Yosemite bear experience
Roy j. Regalado (rjr@CTS.COM)
Mon, 19 Aug 1996 14:21:36 -0700
At 05:46 AM 8/19/96 -0500, you wrote:
>For those of you who live near & are familiar with this area - do they
>really say in pamphlets to throw rocks at the bears?
Our troop was in Little Yosemite Valley on the night of August 1, 1996 and
we experienced first hand what the troop from Huntington Beach went through.
During the night we were hasseled by bears three or four times which made
for a really bad nights sleep. Our food was carefully put away in the metal
bear lockers and the bears still went through some of our backpacks.
Our backcountry use permit was attached to a pamphlet which listed lots of
do's and don'ts to protect the quality of the Yosemite wilderness. The
pamphlet advised "keeping some rocks available to throw", and to "act
immediately to scare it away. Yell and make as much noise as possible. Throw
rocks toward the bear (don't hit other campers!). Make more noise." and "The
counter-balanced method of food storage is only a delaying tactic." The
previous are direct quotes from the pamphlet. It is a good list of items
which I would be happy to send to anyone who would like one.
The key thing to remember is that Yosemite has only black bears which are
basically timid. We were in Yosemite for a week and had bears in our camp
every night! We were very careful to store all of our food including
deodorants and toothpaste in the bear boxes. In most cases yelling at the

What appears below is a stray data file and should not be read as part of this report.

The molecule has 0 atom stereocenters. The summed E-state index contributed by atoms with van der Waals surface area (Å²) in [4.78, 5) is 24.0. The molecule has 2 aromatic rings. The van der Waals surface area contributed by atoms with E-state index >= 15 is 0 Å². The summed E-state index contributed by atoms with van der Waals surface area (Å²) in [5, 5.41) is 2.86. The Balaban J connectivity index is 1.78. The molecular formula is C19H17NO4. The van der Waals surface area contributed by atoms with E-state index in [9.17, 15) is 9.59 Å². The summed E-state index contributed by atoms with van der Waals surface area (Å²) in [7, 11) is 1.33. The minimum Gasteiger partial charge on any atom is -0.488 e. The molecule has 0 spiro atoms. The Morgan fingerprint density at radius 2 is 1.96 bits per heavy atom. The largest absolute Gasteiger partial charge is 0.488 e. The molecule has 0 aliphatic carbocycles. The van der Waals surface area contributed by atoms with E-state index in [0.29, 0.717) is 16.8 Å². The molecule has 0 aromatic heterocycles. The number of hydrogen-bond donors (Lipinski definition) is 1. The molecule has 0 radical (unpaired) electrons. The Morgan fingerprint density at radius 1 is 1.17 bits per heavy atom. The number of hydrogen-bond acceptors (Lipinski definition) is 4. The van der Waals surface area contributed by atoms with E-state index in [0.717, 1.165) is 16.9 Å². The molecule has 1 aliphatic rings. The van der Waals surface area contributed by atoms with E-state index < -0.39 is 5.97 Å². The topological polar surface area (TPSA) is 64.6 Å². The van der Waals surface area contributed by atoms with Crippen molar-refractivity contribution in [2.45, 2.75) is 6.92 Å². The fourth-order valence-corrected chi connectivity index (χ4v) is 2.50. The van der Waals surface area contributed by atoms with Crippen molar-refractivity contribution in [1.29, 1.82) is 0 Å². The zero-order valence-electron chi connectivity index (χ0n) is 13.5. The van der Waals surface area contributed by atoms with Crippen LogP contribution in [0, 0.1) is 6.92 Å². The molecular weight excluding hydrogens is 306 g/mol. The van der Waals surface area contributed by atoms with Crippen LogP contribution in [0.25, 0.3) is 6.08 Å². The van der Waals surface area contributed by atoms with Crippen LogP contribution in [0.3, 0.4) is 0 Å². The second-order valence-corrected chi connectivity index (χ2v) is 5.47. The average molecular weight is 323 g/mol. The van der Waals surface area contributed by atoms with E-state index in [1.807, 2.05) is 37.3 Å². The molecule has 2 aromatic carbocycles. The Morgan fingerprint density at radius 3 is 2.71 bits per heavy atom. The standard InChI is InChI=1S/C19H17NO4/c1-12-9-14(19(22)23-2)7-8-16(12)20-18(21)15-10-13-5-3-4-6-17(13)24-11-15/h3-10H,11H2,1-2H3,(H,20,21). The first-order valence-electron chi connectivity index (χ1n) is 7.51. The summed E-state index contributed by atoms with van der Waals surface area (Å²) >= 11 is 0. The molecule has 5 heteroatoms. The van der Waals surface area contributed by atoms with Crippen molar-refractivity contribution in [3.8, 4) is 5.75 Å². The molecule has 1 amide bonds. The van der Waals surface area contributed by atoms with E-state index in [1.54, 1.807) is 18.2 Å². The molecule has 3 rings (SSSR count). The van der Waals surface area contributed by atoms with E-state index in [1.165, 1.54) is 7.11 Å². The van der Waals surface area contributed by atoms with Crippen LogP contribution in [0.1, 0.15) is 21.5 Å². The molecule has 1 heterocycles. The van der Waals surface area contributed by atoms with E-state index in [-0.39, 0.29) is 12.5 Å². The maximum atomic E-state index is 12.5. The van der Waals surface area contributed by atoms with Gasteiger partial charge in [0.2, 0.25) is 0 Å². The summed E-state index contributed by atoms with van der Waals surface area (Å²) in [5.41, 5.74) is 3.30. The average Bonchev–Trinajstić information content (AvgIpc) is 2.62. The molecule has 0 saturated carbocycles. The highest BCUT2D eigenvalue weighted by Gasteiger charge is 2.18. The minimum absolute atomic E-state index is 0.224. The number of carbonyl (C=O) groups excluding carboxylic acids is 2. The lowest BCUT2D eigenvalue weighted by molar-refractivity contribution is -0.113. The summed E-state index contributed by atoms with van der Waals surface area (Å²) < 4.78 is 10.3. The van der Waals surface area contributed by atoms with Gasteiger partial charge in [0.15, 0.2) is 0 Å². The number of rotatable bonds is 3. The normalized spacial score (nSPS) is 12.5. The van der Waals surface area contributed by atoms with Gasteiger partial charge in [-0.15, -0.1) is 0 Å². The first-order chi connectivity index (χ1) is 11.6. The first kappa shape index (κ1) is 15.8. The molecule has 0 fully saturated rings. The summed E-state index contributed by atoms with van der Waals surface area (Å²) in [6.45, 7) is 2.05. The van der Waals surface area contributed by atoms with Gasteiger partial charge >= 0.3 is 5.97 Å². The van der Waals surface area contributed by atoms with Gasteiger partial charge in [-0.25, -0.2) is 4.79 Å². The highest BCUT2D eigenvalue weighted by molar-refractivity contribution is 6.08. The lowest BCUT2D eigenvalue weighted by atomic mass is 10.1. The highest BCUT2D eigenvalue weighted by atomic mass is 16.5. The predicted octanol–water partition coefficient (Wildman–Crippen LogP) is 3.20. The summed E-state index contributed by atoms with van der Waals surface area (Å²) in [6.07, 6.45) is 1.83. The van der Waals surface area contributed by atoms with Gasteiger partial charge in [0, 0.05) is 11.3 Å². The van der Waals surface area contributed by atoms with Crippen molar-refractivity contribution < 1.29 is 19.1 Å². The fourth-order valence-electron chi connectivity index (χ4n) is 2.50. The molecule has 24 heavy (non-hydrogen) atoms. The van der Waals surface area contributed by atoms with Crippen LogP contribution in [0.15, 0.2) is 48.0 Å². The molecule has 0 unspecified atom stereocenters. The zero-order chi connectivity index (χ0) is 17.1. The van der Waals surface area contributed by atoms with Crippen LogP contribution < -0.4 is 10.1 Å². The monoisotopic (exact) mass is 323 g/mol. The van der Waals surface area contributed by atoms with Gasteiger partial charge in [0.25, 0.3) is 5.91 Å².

bears was enough to send them on their way. At no time did we feel our lives
were in danger. They still smelled food and were curious enough to try and
find it. We lost some storage boxes they smacked around but they seemed to
leave all the tents alone. My wife even had a close encounter with a mother
and two cubs while she was taking a short walk. My wife was not more than
200 feet from basecamp in the middle of the afternoon when she startled the
mom and her cubs. I had instructed everyone in camp not to panic if they
came across a bear but to stay still and let the bear find a way to retreat.
Well... My wife said she remembered my words as her feet took over and she
ran one way while the momma bear and cubs ran the other way.
I would hope all of our scouts are instructed well enough to never, never,
never put food in a tent. Two of our scouts who new better (first class and
a star scout) left a bag of trail mix in their tent at base camp while we
went backpacking up into Little Yosemite. When we got back to base camp they
had a nice 12" hole in the tent, a tent full of squirrels, and some real
life concerns for their forgetfulness.
We found that having a few adults on bear watch through the night was enough
to keep an eye on things. Our only real concern was the possibility of a
bear trying to get into a tent. Losing some equipment is the price we pay
for being in the bears livingroom. Yelling, whistling and clapping kept them
moving, but nothing short of getting rid of all the bears will solve the
"problem" of bears in camp.
We must always remember we are the visitors and it is up to us to adapt to
the wilderness. I have a bad habit of telling all my parents that we go
camping where people have died and that is why we train and prepare
ourselves. I would rather they understand the seriousness of going into the
wild than to think we're just going to a really large theme park.
YIS, and I hope to see you and the bears on the trail,
Roy J. Regalado - Architect & Scouter
I used to be a Fox......and a good old Fox too!
e-mail:email@example.com -or- tele/fax:619.942.2078
* /\ /~~\ } " The way to travel the farthest in the
*/~~\/ \/\ * shortest distance, is to go afoot. "
/\/ \ /~~\ Henry David Thoreau
/ / \ / \
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